The second motion approved for the added roundabout design work was for a supplemental agreement with Transportation Engineering NorthWest in the amount of almost $105,000.
A paragraph in the documentation provided with the agenda describes the delay in the roundabout project and the cause of the stormwater redesign: “Coordination with Tommer Construction, City of Quincy and WSDOT as existing utilities uncovered during construction were found to differ from location and elevation noted in field surveys, and as-built records. The proposed storm drainage collection and piping conflicts with the field-identified irrigation tailwater pipe, industrial wastewater forcemain elevation, fiber conduit locations, an concrete backfilled utility sleeve required a nearly wholesale redesign of the proposed storm drainage collection and piping system to maintain WSDOT required gutter spread and conveyance requirements. Efforts included multiple site visits, utility potholing coordination and support, redesign iterations as new conflicts were found and constant coordination with WSDOT and the City of Quincy during the resultant construction schedule extension.”
A new student representative to the City Council was sworn in, Eduardo Diaz, a junior at Quincy High School. After the meeting, Diaz said one reason he wants to serve as junior student representative is his ambition to go into politics as an adult.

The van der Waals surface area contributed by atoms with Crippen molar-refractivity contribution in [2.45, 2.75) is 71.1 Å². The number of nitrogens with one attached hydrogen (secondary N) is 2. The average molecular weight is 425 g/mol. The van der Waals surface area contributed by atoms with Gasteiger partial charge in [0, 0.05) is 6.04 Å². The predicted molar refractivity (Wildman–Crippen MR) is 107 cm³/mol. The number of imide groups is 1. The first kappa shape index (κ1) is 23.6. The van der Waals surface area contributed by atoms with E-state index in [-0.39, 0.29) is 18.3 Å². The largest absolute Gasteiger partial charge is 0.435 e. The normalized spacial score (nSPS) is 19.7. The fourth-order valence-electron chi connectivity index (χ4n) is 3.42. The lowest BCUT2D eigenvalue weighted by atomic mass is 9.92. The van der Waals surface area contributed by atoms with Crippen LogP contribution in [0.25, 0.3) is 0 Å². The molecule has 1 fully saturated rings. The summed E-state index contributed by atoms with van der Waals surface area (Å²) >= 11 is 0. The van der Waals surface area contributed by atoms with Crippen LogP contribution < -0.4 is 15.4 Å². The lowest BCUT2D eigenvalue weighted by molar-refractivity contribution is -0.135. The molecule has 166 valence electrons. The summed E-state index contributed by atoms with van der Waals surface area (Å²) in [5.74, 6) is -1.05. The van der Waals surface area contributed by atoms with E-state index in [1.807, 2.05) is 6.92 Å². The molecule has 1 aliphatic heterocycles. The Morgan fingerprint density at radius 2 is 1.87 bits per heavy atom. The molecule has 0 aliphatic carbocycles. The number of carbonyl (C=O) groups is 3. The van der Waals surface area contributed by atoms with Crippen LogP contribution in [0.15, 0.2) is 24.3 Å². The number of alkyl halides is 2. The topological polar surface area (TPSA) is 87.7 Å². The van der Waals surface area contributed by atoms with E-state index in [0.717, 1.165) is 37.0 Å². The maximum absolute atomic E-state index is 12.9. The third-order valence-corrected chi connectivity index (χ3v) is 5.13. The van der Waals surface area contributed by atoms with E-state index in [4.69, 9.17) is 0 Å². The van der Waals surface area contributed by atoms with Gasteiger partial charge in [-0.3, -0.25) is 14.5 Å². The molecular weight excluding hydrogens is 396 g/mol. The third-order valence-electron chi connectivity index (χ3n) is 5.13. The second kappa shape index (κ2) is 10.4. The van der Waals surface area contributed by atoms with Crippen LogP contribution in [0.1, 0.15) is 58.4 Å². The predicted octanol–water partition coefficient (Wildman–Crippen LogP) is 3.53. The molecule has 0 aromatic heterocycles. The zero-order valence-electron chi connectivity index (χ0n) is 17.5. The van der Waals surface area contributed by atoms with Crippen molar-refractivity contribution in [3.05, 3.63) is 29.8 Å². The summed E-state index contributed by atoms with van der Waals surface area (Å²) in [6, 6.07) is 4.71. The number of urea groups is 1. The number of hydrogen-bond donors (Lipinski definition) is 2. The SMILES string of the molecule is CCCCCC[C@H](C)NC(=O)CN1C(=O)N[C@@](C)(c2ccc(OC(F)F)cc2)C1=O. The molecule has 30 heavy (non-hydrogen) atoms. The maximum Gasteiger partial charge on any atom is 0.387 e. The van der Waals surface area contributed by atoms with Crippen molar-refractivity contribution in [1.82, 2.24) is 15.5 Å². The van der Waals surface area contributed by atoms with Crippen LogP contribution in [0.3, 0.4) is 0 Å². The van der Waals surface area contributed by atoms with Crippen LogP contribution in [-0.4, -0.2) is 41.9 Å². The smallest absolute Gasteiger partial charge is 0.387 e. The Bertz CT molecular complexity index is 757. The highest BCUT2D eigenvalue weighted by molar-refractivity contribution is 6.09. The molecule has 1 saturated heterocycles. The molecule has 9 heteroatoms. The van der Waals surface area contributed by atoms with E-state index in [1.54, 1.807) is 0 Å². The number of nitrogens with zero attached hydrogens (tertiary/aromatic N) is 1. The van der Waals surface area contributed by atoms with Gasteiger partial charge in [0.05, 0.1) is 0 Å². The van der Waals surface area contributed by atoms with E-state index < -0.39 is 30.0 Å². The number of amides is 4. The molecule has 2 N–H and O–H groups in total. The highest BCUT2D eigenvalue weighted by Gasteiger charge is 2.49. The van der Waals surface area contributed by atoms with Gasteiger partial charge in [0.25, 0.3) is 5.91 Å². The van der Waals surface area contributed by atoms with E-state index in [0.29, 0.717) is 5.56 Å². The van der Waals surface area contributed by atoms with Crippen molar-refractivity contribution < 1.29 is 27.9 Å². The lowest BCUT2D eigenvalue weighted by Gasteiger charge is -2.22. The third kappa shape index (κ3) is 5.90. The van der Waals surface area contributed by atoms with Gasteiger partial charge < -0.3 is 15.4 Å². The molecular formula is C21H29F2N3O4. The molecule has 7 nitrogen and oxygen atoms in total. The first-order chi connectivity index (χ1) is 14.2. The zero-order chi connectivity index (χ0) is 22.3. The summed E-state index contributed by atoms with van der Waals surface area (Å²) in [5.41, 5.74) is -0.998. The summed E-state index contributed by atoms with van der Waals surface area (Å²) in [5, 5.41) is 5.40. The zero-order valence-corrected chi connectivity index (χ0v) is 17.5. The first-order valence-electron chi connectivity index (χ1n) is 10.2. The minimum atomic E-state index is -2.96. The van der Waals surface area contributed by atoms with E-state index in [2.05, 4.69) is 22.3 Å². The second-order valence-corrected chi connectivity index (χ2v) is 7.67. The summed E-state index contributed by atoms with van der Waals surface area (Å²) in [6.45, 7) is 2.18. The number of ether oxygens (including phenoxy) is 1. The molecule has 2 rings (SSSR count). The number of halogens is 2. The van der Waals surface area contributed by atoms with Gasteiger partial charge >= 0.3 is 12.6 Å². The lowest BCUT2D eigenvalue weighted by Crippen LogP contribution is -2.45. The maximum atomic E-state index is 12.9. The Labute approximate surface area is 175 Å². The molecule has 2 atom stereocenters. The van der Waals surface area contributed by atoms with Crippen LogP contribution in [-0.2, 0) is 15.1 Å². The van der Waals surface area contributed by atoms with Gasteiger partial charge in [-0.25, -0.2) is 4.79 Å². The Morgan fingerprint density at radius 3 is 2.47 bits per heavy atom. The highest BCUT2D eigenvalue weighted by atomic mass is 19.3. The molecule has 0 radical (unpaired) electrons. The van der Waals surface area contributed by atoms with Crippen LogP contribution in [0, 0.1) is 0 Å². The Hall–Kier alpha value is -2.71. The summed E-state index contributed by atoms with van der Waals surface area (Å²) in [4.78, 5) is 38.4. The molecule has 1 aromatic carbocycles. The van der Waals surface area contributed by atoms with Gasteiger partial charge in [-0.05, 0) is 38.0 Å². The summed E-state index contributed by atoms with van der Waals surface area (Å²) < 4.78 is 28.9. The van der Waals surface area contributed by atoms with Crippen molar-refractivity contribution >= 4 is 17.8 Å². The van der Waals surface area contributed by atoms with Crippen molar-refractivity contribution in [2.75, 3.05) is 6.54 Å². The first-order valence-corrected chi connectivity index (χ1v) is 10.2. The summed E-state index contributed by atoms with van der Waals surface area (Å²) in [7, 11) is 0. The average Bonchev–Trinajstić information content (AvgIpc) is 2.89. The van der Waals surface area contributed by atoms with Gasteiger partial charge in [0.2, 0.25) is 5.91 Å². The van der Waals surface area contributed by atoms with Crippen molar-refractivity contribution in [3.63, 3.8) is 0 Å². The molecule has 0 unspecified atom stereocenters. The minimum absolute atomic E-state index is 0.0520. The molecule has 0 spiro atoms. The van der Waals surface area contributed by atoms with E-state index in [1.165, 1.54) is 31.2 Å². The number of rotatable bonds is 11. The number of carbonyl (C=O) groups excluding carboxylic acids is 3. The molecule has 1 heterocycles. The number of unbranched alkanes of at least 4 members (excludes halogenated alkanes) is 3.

The senior student representative is Nora Medina.
The City Council approved a proposal to spend $1,400 more than planned on a new sewer camera van. The purchase had been approved by the council in June. Now, with the approved upgrade to a roomier box van, the cost of the vehicle and equipment is $195,000.
A purchase of software for employee performance evaluations was OK’d at a cost of $2,700.
The council approved a motion to have Rotschy Inc. install an 8-inch water main along 6th Avenue NE for 201 feet, before the road is extended north to Road 11 NW at a cost of about $14,000.
Mayor Paul Worley said National Night Out was well attended even though the evening temperatures were high. Siebert added that turnout was a little lower than last year, and he didn’t seem to mind getting dropped in the dunk tank “about 23 times.”
The City Council approved resolutions setting public hearings on Aug. 20 at 7 p.m.
One hearing will be about a traffic revision along C Street SE from Fourth Avenue SE to Sixth Avenue SE. The proposal would make a two-block segment change from one-way to two-way traffic. Council member Tom Harris abstained from this vote, but the quorum of the council was maintained.
Another hearing will be about a traffic revision at the intersection of First Avenue SW and N Street SW. The change proposed is to make the two-way stop a four-way stop.
A third hearing will be held for the city’s proposed 2020-2026 transportation improvement plan. The state requires this plan be updated every year. City Engineer Ariel Belino said the transportation plan is not done and ready for public viewing, but it will be ready at the public hearing.
By Dave Burgess, firstname.lastname@example.org